Facebook founder's privacy breach demonstrates how bad many of us are at keeping data protected
Even tech billionaires get hacked sometimes.
Case in point — Facebook founder Mark Zuckerberg's Twitter and Pinterest accounts were recently compromised.
And according to CBC Radio technology columnist Dan Misener, it's a cautionary tale for all of us.
How did Mark Zuckerberg get hacked?
You might remember that back in May, LinkedIn confirmed that more than 100 million passwords had been leaked.
If you have an account on LinkedIn, you might have received an email about this. And it seems Mark Zuckerberg's LinkedIn password was part of the breach.
According to the group claiming responsibility for the hack, his password was pretty weak — "dadada." It was known that he'd recently become a father, so that's not a hard password to guess.
So it seems hackers were able to gain control of his Twitter and Pinterest accounts, by using that same password.
The implication is that Mark Zuckerberg, like many of us, used the same password for a number of different sites and services.
Are there other password leaks we should be worried about?
During the same weekend news broke about the Zuckerberg hack, news emerged that the social network VK was also hacked, and 100 million passwords were leaked. VK isn't big in here in Canada, but it is the largest social network in Europe, and it's especially popular in Russia.
These VK passwords were reportedly stored in plain text, with no encryption. And that leak gives us some interesting insight into the kinds of passwords people choose.
Spoiler alert: most people's passwords are not very strong.
The most popular leaked password was "123456." The second most popular password was "123456789." And in the third spot: "qwerty."
Another major breach came to light in May, when the website LeakedSource — which maintains a searchable database of leaked records — said more than 360 million MySpace accounts were being shopped around on dark web marketplaces.
Once again, the Myspace breach gives us a peek into our collective bad password hygiene. Among the most popular passwords were "password1," "abc123," and the ubiquitous "123456."
I'm not Mark Zuckerberg and I don't use LinkedIn. Do I need to worry about these breaches?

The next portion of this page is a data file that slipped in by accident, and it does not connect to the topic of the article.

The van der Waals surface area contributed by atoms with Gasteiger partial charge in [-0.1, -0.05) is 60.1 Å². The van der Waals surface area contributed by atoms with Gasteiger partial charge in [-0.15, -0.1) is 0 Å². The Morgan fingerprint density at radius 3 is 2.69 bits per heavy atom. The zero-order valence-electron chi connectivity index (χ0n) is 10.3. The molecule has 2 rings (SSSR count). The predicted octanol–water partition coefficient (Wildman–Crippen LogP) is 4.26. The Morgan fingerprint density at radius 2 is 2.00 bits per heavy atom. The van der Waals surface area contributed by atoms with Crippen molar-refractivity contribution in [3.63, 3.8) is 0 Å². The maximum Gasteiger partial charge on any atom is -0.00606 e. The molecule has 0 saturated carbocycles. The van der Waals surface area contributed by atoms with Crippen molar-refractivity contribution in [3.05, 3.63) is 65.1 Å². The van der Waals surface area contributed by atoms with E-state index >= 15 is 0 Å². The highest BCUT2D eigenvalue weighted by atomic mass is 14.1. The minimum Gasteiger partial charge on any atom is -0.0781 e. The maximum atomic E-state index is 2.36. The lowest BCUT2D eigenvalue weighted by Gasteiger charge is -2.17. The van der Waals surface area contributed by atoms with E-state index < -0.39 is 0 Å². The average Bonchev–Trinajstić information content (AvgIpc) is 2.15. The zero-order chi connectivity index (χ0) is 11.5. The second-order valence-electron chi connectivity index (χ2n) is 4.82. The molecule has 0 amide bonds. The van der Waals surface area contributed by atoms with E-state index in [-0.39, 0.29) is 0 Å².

Yes. Even if you're not a high-profile target like Mark Zuckerberg, and even if your own personal password never gets leaked, these types of data breaches affect us all.
When millions of passwords get leaked — as we've seen with LinkedIn and MySpace and VK — that information helps hackers get better at their jobs, according to Carleton University computer science professor Anil Somayaji.
"In order to crack passwords, they have to guess passwords," he said.
"What's the best way of guessing a password, other than having examples of passwords? It's no question that these big data dumps teach the password crackers what kind of passwords people pick."
So even if your personal details aren't leaked, these massive data breaches have negative security consequences for everyone, because it's one more tool in the hackers' toolkit.
How do I know if my password has been part of a leak?
There are tools out there that can help with this. My favourite is a site called HaveIBeenPwned.com.
It's a searchable database of accounts that have been compromised in data breaches. You go to the website, enter your email address or username, and it searches through almost a billion records of accounts that have been leaked.
What I like most about the site is that it has an option to notify you about future breaches. So if, for instance, next month there's a major data breach of a social network, and your account is part of it, they'll email to let you know. And that, of course, is a good indication you should change your password immediately.
What can I do to keep my accounts safe?
It seems that Mark Zuckerberg's Pinterest and Twitter accounts got hacked because he used the same weak password across more than one site. So rule number one: don't re-use passwords. You want a unique password for every site and service you use.
Second, Anil Somayaji suggests that you turn on two-factor authentication for your most important accounts.
That may involve, for example, entering a code that's sent to you by text message along with your usual username and password combination.
"Do it for the ones that you really care about — your email accounts, which are generally the foundation of your online identity, and your financial institutions," he recommends.
Finally, you want a good strong password. That means easy for you to remember, difficult for someone else to guess.
And obviously, something better than "dadada."